That doesn’t mean a flexible budget is right for everyone. Because it changes to suit what’s happening now, it may take more effort to draw up a new plan every month and more discipline to stick to prioritizing needs over wants. If that’s not for you, a static budget may be a better choice.
Or a hybrid approach might be appropriate. That could include setting up a master budget at the beginning of the year based on projections and using it as a guide, tracking costs as the year progresses and making adjustments when necessary, and then using that information to better inform next year’s plan.
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Starting the Budgeting Process
The point of a budget—whether you’re a freelancer or a full-time employee—is to spend less than you earn. Here are a few steps that could help you get started:
Figuring out What You Spend
If you aren’t already tracking your spending, that may be a good place to begin. There are several ways to do this, from carrying around a small notebook and writing down every expense, to using a spreadsheet, to downloading an app on your phone.
Once you’ve tracked your spending for a few months, you can determine your average spending in various recurring categories. Some of this will be fairly easy, because the costs are often the same (housing, car payment, student loans, etc.). Others will vary from month to month or at different times of year.
Utility costs may go up or down, for instance, depending on the season. Or your travel costs may go up if you take a summer vacation. And some costs, such as clothing, entertainment, and household goods, will be more discretionary than others.
If you’re self-employed, you may want to consider taxes, retirement savings, insurance, and other expenses that others might have automatically withdrawn from their paychecks every month.
Determining What You’ll Earn
Pinning down how much you can expect to earn is often much easier for those with regular paychecks. If you’re self-employed but have steady clients who pay on time, or your job is a mix of paychecks and tips or commissions, you may be able to come up with a fairly accurate estimate.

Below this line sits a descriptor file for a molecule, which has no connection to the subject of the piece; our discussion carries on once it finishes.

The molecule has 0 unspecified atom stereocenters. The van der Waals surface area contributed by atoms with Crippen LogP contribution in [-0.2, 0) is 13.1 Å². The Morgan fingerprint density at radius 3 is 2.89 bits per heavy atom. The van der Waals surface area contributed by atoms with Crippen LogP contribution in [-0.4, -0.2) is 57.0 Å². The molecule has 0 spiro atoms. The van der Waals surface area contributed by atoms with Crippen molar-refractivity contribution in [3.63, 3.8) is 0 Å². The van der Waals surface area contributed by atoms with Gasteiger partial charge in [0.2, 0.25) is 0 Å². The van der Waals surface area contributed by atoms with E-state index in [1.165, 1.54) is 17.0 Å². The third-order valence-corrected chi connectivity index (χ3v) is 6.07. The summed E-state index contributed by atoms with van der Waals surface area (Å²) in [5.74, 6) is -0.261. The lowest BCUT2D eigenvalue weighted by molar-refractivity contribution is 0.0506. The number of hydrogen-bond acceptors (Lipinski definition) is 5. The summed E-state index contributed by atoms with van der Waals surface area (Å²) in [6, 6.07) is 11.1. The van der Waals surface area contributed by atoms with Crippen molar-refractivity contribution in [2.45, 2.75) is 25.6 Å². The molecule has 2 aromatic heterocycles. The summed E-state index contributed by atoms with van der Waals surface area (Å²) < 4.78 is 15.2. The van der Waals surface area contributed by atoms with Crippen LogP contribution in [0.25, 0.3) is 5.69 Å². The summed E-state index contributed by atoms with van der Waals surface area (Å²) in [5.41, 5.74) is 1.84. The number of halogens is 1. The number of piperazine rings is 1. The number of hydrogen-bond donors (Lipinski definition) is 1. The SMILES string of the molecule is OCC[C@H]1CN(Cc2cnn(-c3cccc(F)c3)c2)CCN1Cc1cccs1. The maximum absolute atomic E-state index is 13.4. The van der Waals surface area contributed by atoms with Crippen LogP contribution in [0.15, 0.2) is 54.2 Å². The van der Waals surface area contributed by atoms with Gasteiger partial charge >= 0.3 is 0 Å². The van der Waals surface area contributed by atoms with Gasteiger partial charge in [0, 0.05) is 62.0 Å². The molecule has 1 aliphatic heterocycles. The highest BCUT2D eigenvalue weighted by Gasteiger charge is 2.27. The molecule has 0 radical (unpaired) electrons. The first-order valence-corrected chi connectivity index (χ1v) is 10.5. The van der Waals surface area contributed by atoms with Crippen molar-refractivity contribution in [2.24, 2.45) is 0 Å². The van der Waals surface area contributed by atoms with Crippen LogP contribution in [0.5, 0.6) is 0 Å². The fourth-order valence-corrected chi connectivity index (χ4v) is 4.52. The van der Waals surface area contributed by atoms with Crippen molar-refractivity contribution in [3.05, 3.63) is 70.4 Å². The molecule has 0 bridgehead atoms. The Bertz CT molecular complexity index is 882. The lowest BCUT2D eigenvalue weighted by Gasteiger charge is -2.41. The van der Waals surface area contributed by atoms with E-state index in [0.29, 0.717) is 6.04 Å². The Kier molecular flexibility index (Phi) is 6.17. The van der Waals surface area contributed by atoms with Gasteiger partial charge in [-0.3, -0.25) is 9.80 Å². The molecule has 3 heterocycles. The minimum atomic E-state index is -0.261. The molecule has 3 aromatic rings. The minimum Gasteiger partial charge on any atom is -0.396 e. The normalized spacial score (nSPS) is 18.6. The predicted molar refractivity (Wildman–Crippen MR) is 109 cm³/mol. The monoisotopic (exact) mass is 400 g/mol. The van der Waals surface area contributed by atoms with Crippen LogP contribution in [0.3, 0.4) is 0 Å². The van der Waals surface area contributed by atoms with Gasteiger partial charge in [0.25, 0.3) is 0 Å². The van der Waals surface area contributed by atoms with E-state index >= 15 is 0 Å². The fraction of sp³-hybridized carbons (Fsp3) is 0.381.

But if you’re a freelancer or contractor whose work and pay varies widely from month to month, it can be a challenge to set this amount.
Again, you can use your spreadsheet or tracking app to determine an average amount earned ($4,000 in July + $5,000 in August + $3,000 in September would be $4,000 a month, for example)—which may give you a more realistic number on which to base your budget calculations than guessing (or hoping) that you’ll make a certain amount.
Creating a Budget Using What You’ve Found
Here’s where you can determine the type of budget you want to use. With a static budget, you would set spending limits and stick with them throughout the year. With a flexible budget formula, you would set spending limits, but adjust when necessary: If you make less than expected, you spend less than you planned.
If you see that you’re spending more in one category than expected, you can shift allocations or find ways to cut recurring costs like your cable bill, haircuts or pedicures, or gym membership.
If it looks as if you’re headed for a long-term shortfall, and you just can’t cut it any tighter, you may have to find a way to earn extra money by taking on a side gig or perhaps raising your freelance rates. What’s important is setting a realistic budget, so you can stick with it.
Considering the 50/30/20 Plan
Looking for flexibility, but don’t want a budget you have to rework every month? You may be a candidate for the 50/30/20 budgeting method made popular by Sen. Elizabeth Warren and her daughter, Amelia Warren Tyagi.
The plan suggests putting 50% of after-tax income toward essentials like rent and food, 30% toward discretionary spending, and 20% toward savings.
This method also makes sense for people who don’t have a steady income, because it’s based on percentages. And those percentages are just a guideline for getting started, so you can shift the amounts to make it work for your finances.